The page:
And suddenly, one day, everything changed. Really in my bedroom and ultimately the hospital, it seemed only my body was there (which I was wholly unaware of at the time). In my psychotic world, I was on a boat in Boston, restrained VERY hard, and we were all brought to this very frightening-looking building. All of my money had been stolen by a fellow passenger who was not restrained. I was screaming to be let go; that I was in a lot of pain and had been kidnapped and that they had the wrong person. I experienced extreme physical violence as the staff on the boat beat me within inches of my life. It was exceedingly violent; I will not get into detail lest I trigger someone. I was finally untied, and then I was handcuffed and brought into a large building with no windows, screaming the whole time for help. They threw me down a hole, and I fell to the bottom of the concrete floor hard.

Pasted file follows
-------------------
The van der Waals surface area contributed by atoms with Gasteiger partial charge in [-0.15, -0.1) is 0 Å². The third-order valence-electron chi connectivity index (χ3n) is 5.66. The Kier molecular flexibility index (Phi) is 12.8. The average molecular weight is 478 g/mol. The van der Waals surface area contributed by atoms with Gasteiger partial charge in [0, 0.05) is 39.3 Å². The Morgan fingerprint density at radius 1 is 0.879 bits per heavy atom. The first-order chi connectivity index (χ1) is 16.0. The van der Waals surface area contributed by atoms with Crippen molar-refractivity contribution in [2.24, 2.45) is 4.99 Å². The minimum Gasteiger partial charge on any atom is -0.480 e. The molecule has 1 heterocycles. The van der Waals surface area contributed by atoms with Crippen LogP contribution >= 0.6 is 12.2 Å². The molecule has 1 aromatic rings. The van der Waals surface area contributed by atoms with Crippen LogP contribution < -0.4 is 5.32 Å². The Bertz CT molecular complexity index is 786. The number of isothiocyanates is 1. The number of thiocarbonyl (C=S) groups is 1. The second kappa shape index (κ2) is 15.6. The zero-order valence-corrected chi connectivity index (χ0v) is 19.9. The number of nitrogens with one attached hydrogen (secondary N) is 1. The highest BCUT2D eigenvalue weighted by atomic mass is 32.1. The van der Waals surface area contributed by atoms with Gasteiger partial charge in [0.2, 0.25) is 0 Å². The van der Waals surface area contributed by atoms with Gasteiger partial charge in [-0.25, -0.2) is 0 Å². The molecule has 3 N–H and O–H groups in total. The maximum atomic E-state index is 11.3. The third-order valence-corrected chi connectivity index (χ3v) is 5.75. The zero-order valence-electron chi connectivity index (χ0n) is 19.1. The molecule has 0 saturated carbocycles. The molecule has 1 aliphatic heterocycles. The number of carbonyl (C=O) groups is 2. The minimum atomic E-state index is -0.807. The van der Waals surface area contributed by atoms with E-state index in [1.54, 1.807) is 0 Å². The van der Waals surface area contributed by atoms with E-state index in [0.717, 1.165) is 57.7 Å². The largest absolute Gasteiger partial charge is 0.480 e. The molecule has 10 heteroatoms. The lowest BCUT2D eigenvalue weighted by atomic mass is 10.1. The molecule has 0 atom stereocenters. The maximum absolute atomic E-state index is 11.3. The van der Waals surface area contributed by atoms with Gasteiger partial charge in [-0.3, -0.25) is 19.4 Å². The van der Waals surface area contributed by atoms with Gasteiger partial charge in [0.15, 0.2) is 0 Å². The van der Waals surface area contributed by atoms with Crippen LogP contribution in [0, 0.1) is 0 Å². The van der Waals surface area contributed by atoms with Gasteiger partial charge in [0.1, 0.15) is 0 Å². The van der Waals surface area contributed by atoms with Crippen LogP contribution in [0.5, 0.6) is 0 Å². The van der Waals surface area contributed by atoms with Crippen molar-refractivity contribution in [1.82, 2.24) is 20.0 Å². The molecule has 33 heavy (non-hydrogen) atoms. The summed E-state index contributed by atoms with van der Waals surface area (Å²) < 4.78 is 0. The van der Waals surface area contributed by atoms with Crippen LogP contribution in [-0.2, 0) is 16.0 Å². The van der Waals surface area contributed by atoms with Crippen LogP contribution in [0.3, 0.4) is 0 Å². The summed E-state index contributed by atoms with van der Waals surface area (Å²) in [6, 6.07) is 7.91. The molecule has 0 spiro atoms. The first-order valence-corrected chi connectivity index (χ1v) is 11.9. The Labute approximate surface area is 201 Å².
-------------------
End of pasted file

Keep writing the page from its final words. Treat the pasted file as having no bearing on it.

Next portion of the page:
There were many people down there, most with these critically evil expressions on their faces. Others were crying and trying to climb back to the small hole, which was now nothing but a circle of light about 30 feet up. Suddenly, it became pitch dark, and I heard humans howling like animals. I cannot describe the sheer terror. It was total, like nothing else I have ever experienced or could even begin to imagine. A black light was put on, revealing claw marks and hideous stains everywhere. I was being chased by four impossibly large men who chased me in large circles until I could no longer run and sexually assaulted me. The room changed shaped and the exit disappeared. I have no idea how I “got out of there” but was suddenly in an ambulance. I was thanking them, but when they turned around, their faces too had that sinister glow. And everything felt beyond horrifying; saturated with unspeakable violence and this feeling of deep and genuine evil. They drove 200 miles per hour in circles and laughed at me. I was in a straight jacked with duct tape over my mouth, and I rolled around the back of the ambulance. By this point, I was very near death. They stopped short and the back doors of the ambulance opened, and I flew off a bridge.